Seven business-related books you should read during lockdown

Share on:  

Gavin Bell selects seven insightful business-related books that any entrepreneur, business owner or senior manager should read during lockdown.

Published: Nov 27, 2020
Focus: Insights

Online book sales have, unsurprisingly, soared during lockdown as people have been required to spend more time at home. For many that has simply been the rediscovered pleasure of reading offering an escape or break in routine, but for others it is providing new perspectives, the opportunity to learn or even awakening the passion to start up their own business. Gavin Bell, Senior Investment Manager at Maven, selects the seven business-related books you should consider reading this winter.

As billions of people across the world are having their normal routines disrupted by the pandemic, and publishers and online book retailers have been among the big winners during the current crisis as people seek new activities and have increasingly taken to reading. Demand for popular titles has skyrocketed, notably non-fiction titles.

With winter and Christmas almost upon us, and in the face of far-reaching government restrictions designed to contain the spread of COVID-19, some of the usual daily distractions of life have reduced and the current crisis perhaps presents a valuable opportunity for personal development. What better way to educate yourself or be inspired than with a book, and I have selected my top titles that I think would be a worthwhile read for managers, business owners or entrepreneurs, covering a range of interesting areas such as tech start-ups, venture capital, hedge funds, angel investing, philosophy and risk.

1/ Shoe Dog: A Memoir by the Creator of Nike, by Phil Knight

This is already a very well-known business autobiography, and well worth some time if you haven’t yet read it. A fascinating account of the rollercoaster ride experienced by Phil Knight, co-founder of Nike, as he took the business from start-up to one of the biggest and most iconic global sports brands. I found this to be a book you can lose yourself in for a few weeks, and it was certainly a good antidote to my daily commute a couple of winters ago.

2/ Antifragile, by Nassim Nicholas Taleb

Taleb is best known for “Black Swan”, which rose to prominence at the time of the 2008 financial crisis (having predicted it!). A modern-day philosopher with a “no-BS” approach, Taleb is a skilled articulator of ideas. His books cover a very broad spectrum of “real life” risk, philosophy, business, entrepreneurialism, society, and even ancient Greek. The basic premise of Antifragile is that things (people, institutions, businesses, economies, etc.) are set up to be too fragile and he explains how some things (that survive uncertainty) actually gain from disorder and become stronger, not just more robust but “Antifragile”. Whilst it is unstructured and chaotic (purposely I think!), and not always an easy read it is certainly thought provoking and addresses a myriad of things that resonate given the current COVID pandemic, as Taleb tries to provide a blueprint to survive and prosper in an uncertain world. Warning: you’ll probably either love or hate Taleb’s books but try and dig in as you may be rewarded!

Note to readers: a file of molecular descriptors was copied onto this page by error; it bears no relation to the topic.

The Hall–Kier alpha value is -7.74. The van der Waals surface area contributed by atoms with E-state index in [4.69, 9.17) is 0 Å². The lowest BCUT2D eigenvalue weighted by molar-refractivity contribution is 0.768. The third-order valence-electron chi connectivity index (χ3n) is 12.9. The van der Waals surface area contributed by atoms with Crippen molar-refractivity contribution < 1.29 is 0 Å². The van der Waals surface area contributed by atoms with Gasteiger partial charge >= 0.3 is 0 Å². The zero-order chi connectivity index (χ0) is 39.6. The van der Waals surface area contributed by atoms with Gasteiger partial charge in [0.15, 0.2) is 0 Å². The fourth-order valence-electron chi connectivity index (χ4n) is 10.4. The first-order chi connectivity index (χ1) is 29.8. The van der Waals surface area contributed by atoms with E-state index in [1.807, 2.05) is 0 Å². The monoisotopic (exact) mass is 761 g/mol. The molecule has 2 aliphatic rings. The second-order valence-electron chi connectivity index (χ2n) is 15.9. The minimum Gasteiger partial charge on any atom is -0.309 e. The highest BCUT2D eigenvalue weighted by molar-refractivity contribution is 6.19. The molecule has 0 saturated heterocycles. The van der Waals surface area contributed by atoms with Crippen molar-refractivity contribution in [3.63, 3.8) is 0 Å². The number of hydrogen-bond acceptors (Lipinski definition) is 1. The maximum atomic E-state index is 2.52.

Book blog 2
3/ The Hard Thing about Hard Things, by Ben Horowitz

Horowitz is co-founder of Andreessen Horowitz, one of the most successful and well-known Silicon Valley venture capital firms. Prior to that he was a tech founder, selling his business Opsware (previously Loudcloud) to Hewlett Packard for $1.6 billion. Horowitz offers a ‘warts and all’ insight into the highs and lows of being a founder/CEO.

4/ Principles, by Ray Dalio

Dalio founded and built up Bridgewater Associates, one of the largest and most successful hedge funds in the world. He shares insights via hundreds of bite size ‘principles’ based on lessons he learnt along the way, not just in business but also in life. Some of the ideas can seem a bit wacky and it’s not one to read in one sitting (just dip in and out). However, there is some real wisdom in there from building your people culture to approaching problems systematically.

5/ Hedge Fund Market Wizards: How Winning Traders Win, by Jack Schwager

A behind the scenes look at the world of hedge funds through intimate interviews with some of the greatest traders and investors who consistently outperformed the markets. The 15 interviews are with a range of contrasting personalities with different investment techniques, but who have all found a way to win. Trust me, if you’re interested in financial markets you won’t be able to put Schwager’s books down - the accounts are pretty accessible and they’re not too bogged down in technical detail.

6/ Zero to One, by Peter Theil

Theil not only founded big tech businesses, such as PayPal and Palantir Technologies, but was also an early investor into Facebook, so his ideas are well worth some attention. He’s a contrarian thinker who sets out some observations and thoughts on innovation and how to build the big companies of tomorrow. It’s also a reasonably short, concise read!

7/ Angel: How to Invest in Technology Start-Ups, by Jason Calacanis

Calacanis is a very successful angel investor into tech start-ups including Uber. This is a really absorbing read (I listened via audiobook in a few evenings), and a great primer if you’re an angel investor or thinking of becoming one. However, it’s still valuable for institutional VC investors or entrepreneurs alike. A little Silicon Valley-centric perhaps, but highly recommended.

Gavin Bell is a Senior Investment Manager at Maven, based in its Manchester office. Gavin is responsible for completing new investments across the North West of England and has over 15 years’ experience in private equity.

Posted in:

Subscribe for email updates